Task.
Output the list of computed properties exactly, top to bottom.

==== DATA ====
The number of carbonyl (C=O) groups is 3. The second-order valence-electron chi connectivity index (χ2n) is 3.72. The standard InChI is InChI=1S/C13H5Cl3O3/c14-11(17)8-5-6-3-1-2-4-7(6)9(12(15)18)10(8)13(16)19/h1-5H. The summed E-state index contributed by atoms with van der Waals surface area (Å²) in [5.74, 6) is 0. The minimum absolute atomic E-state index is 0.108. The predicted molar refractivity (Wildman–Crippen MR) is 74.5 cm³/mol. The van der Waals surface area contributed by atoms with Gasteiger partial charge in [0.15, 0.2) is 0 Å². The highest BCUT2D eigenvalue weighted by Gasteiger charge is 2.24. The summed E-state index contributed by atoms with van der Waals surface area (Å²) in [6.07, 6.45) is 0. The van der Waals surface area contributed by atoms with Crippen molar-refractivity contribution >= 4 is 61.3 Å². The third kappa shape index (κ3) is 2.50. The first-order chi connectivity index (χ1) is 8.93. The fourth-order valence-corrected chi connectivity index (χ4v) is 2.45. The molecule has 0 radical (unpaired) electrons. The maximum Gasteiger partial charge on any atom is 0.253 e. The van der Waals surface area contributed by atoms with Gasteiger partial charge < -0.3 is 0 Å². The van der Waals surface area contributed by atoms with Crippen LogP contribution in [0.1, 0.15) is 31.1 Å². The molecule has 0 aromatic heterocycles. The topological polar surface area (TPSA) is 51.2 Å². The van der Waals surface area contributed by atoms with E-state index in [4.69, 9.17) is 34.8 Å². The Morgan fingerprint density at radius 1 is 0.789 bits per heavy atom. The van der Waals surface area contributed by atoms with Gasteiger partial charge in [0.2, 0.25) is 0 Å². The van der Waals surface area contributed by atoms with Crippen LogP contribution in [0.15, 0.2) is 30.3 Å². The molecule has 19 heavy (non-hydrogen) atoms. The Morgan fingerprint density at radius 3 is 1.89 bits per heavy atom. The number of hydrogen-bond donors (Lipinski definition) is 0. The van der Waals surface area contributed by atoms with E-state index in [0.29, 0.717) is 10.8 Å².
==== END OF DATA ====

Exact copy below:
The number of carbonyl (C=O) groups is 3. The second-order valence-electron chi connectivity index (χ2n) is 3.72. The standard InChI is InChI=1S/C13H5Cl3O3/c14-11(17)8-5-6-3-1-2-4-7(6)9(12(15)18)10(8)13(16)19/h1-5H. The summed E-state index contributed by atoms with van der Waals surface area (Å²) in [5.74, 6) is 0. The minimum absolute atomic E-state index is 0.108. The predicted molar refractivity (Wildman–Crippen MR) is 74.5 cm³/mol. The van der Waals surface area contributed by atoms with Gasteiger partial charge in [0.15, 0.2) is 0 Å². The highest BCUT2D eigenvalue weighted by Gasteiger charge is 2.24. The summed E-state index contributed by atoms with van der Waals surface area (Å²) in [6.07, 6.45) is 0. The van der Waals surface area contributed by atoms with Crippen molar-refractivity contribution >= 4 is 61.3 Å². The third kappa shape index (κ3) is 2.50. The first-order chi connectivity index (χ1) is 8.93. The fourth-order valence-corrected chi connectivity index (χ4v) is 2.45. The molecule has 0 radical (unpaired) electrons. The maximum Gasteiger partial charge on any atom is 0.253 e. The van der Waals surface area contributed by atoms with Gasteiger partial charge < -0.3 is 0 Å². The van der Waals surface area contributed by atoms with Crippen LogP contribution in [0.1, 0.15) is 31.1 Å². The molecule has 0 aromatic heterocycles. The topological polar surface area (TPSA) is 51.2 Å². The van der Waals surface area contributed by atoms with E-state index in [4.69, 9.17) is 34.8 Å². The Morgan fingerprint density at radius 1 is 0.789 bits per heavy atom. The van der Waals surface area contributed by atoms with Gasteiger partial charge in [0.2, 0.25) is 0 Å². The van der Waals surface area contributed by atoms with Crippen LogP contribution in [0.15, 0.2) is 30.3 Å². The molecule has 19 heavy (non-hydrogen) atoms. The Morgan fingerprint density at radius 3 is 1.89 bits per heavy atom. The number of hydrogen-bond donors (Lipinski definition) is 0. The van der Waals surface area contributed by atoms with E-state index in [0.29, 0.717) is 10.8 Å².